ST. PAUL, Minn. (AP) — Gov. Mark Dayton and top lawmakers initiated a review of Minnesota Capitol security Monday in response to a mass shooting in Arizona that critically injured a member of Congress as she met with constituents.
Dayton ordered his chief of staff to go over safety measures and gather input from security officials and others who use the Capitol. But Dayton, a Democrat only a week into his term, said he is confident that the review will show current security is “very sound.”
“A violent act of extremism — whether it’s politically motivated or not — is something we will guard against with every reasonable precaution while at the same time recognizing that it’s imperative that the public have free access to proceedings,” Dayton said.
Visitors don’t pass through metal detectors, but there are security cameras around the building and armed personnel roaming the halls while the Legislature is in session. Dayton said he doesn’t favor adding metal detectors to Capitol entrances.
Dayton caused a stir last week when he allowed dozens of protesters into a news conference in his office suite and even turned the microphone over to them. He said he would have no qualms about doing it again.
On Saturday, six people died and more were injured when a gunman opened fire outside a Tucson supermarket where Arizona Rep. Gabrielle Giffords was holding a community forum. Giffords, a Democrat, was shot in the head and remains hospitalized.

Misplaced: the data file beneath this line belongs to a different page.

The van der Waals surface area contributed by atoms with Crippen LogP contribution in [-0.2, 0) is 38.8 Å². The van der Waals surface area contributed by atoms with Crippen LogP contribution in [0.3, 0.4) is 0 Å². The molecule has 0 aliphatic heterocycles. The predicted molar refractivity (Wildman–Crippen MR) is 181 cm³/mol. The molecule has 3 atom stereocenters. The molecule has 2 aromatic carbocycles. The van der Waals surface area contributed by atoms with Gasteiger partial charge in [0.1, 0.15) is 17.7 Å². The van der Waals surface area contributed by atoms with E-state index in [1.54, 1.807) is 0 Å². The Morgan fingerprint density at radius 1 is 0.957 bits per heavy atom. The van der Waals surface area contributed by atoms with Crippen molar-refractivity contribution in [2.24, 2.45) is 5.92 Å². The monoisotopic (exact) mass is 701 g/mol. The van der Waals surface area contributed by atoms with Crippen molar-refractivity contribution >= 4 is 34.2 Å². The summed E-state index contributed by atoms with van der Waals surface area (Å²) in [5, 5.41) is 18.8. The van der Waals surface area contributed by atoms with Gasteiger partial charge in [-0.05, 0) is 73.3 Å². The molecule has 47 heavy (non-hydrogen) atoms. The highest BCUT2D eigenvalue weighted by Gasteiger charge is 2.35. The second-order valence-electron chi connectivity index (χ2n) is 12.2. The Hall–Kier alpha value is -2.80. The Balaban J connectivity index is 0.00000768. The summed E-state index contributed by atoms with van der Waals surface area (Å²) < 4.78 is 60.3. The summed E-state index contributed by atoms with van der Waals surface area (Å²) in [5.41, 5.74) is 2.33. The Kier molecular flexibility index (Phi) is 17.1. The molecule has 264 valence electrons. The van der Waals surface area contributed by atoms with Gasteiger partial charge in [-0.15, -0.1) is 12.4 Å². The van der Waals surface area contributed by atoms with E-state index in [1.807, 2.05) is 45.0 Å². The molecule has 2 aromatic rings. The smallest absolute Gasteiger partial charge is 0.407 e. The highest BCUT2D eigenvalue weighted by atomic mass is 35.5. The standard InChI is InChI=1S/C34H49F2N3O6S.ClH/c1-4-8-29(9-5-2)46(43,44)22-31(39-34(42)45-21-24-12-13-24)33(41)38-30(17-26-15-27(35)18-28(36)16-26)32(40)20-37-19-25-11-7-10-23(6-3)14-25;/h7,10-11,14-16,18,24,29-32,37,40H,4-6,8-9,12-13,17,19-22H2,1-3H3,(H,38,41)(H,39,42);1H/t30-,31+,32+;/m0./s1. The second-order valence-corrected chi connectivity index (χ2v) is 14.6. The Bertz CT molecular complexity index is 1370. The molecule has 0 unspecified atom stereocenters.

Dayton made his remarks after gathering staff for a moment of silence. He ordered state flags flying over state buildings lowered to half-staff until Friday.
Security at the Capitol complex has been under scrutiny for years. State office buildings and the headquarters for Minnesota’s judiciary ring the Capitol.
In 2009, the legislative auditor issued a report warning of “significant security vulnerabilities.” The auditor raised worries about security staffing levels, the absence of weapons screening and the lack of a cohesive emergency plan.
Senate Majority Leader Amy Koch, R-Buffalo, said the auditor’s findings will be part of a new review of security. Like Dayton, she expressed concern about going too far.
“We’d like to keep this the people’s house,” Koch said. “We’d like to keep this friendly and welcoming.”
House Minority Leader Paul Thissen, DFL-Minneapolis, urged the creation of a task force to come up with security recommendations.
Rich Neumeister, a frequent Capitol visitor, said the security discussion should be conducted publicly. Neumeister, who often speaks out about government transparency, said Minnesota has an “open-door culture that should not be undermined in a process or review without public input.”
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WCCO-TV’s Pat Kessler Reports